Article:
Van Ens: Are U.S. leaders penalized for verbally piling on? (column)
NFL referees penalize defensive players who gang tackle a downed ball carrier. They get flagged for “piling on” after a play is whistled dead.
In the early 1950s, when the Red Scare menaced America, Sen. Joseph McCarthy verbally “piled on” Hollywood moguls and East Coast elites. He accused them of being Communist sympathizers.
Initially, McCarthy received few penalties for his conspiratorial taunts. He was not forced to tone down extreme condemnations of media stars and writers caught in the crossfire of his condemnations.
McCarthy’s nasal-twanged voice and chilling eyes revealed a “law and order” crusader on a mission to smoke out “sinister communists” hiding as U.S. citizens. He perfected verbal tactics supporters admired.
“People aren’t going to remember the things we say on the issues here, our logic, our common sense, our facts,” McCarthy confided to legal counsel Roy Cohn. “They’re only going to remember the impressions” (“The Autobiography of Roy Cohn,” by Sidney Zion, 1988, p. 148).
Critics condemned McCarthy for brash, scattershot accusations. Supporters admired his blunt talk. They forgave him for using slurs, not facts, when targeting alleged Communists. McCarthy skipped research or reading to get solid evidence against Communist infiltrators. Instead, he trusted his hunches to expose the Kremlin’s spies.
McCarthy mastered the art of insinuating a communist takeover of the government.
“The country feared Communism (in the Cold War 1950s) and McCarthy knew it,” notes Pulitzer Prize-winning historian Jon Meacham, “and he fed those fears with headlines and hearings. A master of false chargers of conspiracy-tinged rhetoric, and of calculated disrespect for conventional figures (from Truman and Eisenhower to George Marshall), McCarthy could distract the public, play the press and change the subject — all while keeping himself at center stage (“The Soul of America: The Battle for Our Better Angels,” Random House, 2018, p. 185).
McCarthy habitually exaggerated. Christian admirers excused his attacks on alleged Communists because McCarthy, a Roman Catholic, spoke frankly. He ignored the Good Book’s teaching: “Let every person be quick to hear, slow to speak and slow to anger” (James 1:19). Instead, supporters applauded McCarthy’s tough talk. They stood by him, even when the Senate censored McCarthy for speaking falsely against innocent people.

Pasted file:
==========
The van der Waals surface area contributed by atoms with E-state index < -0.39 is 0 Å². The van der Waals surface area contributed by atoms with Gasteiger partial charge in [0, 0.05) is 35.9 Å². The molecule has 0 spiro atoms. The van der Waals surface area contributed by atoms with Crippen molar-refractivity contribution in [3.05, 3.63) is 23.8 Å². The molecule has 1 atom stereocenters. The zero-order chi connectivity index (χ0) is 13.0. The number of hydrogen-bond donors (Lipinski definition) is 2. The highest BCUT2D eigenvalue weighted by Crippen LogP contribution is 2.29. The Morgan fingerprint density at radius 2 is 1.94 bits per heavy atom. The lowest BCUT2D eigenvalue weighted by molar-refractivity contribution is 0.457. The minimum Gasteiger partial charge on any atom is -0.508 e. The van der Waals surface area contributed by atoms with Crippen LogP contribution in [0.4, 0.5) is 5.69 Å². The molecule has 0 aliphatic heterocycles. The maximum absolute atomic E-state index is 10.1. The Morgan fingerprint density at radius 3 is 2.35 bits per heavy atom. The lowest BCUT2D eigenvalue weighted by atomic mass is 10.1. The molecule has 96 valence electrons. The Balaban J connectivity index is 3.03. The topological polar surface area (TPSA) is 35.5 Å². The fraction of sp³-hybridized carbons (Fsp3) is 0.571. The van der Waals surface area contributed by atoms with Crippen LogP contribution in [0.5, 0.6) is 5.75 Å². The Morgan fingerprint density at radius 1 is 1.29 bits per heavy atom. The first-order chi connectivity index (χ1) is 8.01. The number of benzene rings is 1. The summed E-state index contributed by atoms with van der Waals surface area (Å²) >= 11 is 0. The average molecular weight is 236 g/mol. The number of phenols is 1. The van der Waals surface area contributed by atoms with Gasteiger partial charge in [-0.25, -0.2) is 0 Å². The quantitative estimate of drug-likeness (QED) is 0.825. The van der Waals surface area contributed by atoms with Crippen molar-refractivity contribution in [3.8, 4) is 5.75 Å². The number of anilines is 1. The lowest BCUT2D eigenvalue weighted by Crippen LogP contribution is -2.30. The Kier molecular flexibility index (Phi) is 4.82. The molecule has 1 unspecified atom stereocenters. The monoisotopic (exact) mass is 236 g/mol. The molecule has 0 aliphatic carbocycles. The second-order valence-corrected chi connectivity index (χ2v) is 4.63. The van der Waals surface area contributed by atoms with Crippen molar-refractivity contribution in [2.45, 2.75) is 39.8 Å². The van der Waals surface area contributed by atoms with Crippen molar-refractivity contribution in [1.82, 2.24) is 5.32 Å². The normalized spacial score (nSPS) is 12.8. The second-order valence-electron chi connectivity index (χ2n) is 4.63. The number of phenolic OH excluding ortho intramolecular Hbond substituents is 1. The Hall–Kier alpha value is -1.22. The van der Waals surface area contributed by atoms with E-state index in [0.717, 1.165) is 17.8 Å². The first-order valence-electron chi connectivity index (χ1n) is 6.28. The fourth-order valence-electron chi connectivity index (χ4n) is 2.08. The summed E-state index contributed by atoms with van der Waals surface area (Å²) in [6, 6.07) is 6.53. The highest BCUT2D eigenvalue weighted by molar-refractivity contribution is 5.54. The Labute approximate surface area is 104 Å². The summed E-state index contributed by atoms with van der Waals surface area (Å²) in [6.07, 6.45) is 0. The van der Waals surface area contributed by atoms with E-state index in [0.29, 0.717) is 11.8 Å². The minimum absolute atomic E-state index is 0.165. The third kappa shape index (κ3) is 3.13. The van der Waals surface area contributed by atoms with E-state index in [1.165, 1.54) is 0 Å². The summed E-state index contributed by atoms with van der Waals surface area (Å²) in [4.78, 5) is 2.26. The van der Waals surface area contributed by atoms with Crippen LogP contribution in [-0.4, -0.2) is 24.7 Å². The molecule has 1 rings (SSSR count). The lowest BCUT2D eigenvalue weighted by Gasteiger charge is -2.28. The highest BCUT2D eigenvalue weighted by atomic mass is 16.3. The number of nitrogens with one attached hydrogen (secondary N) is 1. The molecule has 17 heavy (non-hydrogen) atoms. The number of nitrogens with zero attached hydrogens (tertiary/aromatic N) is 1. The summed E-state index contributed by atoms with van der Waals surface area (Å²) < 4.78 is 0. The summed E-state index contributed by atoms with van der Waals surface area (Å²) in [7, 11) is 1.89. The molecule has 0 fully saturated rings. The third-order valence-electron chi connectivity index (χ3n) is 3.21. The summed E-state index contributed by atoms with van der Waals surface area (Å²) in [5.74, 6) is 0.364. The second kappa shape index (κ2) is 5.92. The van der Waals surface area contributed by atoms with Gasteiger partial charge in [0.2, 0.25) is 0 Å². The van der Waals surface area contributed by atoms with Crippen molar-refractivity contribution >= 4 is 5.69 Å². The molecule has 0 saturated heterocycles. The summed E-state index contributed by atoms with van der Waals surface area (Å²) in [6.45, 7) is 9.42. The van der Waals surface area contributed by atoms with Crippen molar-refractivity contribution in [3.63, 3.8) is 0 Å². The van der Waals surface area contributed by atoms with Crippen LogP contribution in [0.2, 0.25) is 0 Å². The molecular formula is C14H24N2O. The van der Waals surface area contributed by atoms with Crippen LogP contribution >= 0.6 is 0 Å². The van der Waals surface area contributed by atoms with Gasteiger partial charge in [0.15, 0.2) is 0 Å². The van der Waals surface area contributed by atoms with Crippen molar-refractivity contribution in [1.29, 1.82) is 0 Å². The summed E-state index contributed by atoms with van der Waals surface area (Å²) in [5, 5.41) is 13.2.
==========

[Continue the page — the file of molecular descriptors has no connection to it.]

Antagonistic media exploited McCarthy’s wayward quotes, using his rash talk to sell newspapers.
Meacham tells why media’s love-hate relationship kept McCarthy’s support strong.
“He was fantastic copy, a real-life serial. The twists and turns of the McCarthy saga meant more bylines for the reporters, more exciting headlines for the editors and, given the subject matter — alleged infiltration of the government of the United States by a fatal foe — more copies sold for the owners. Radio and television amplified McCarthy’s impact,” reports Meacham (pp. 193-194).
Even after McCarthy drank heavily and slurred his words on camera, even after televised hearings in which his flimsy evidence didn’t hold up in court, his base didn’t waver: 34 percent of U.S. citizens stood by their hero.
What led to his downfall? McCarthy excelled at selling and marketing conspiracies. His lawyer Cohn revealed secrets about why badmouthing opponents with adolescent rants has short shelf life.
“He was selling the story of America’s peril,” Cohn wrote. “He knew that he could never hope to convince anybody by delivering a dry, general accounting-office type of presentation. In consequence, he stepped up circumstances a notch or two” (“The Autobiography of Roy Cohn,” pp. 275-276).
Most citizens grew tired of fake sales pitches featuring Kardashian hype and angry melodrama. Increasingly, Americans got sick of McCarthy’s “piling on.”
They benched him from their political game.
The Rev. Dr. Jack R. Van Ens is a Presbyterian minister who heads the nonprofit, tax-exempt Creative Growth Ministries (www.thelivinghistory.com), which enhances Christian worship through dynamic storytelling and dramatic presentations aimed to make God’s history come alive.
The person found in the Blue River on Monday afternoon has been identified as John Scott Still, 53, according to the Summit County Coroner’s Office.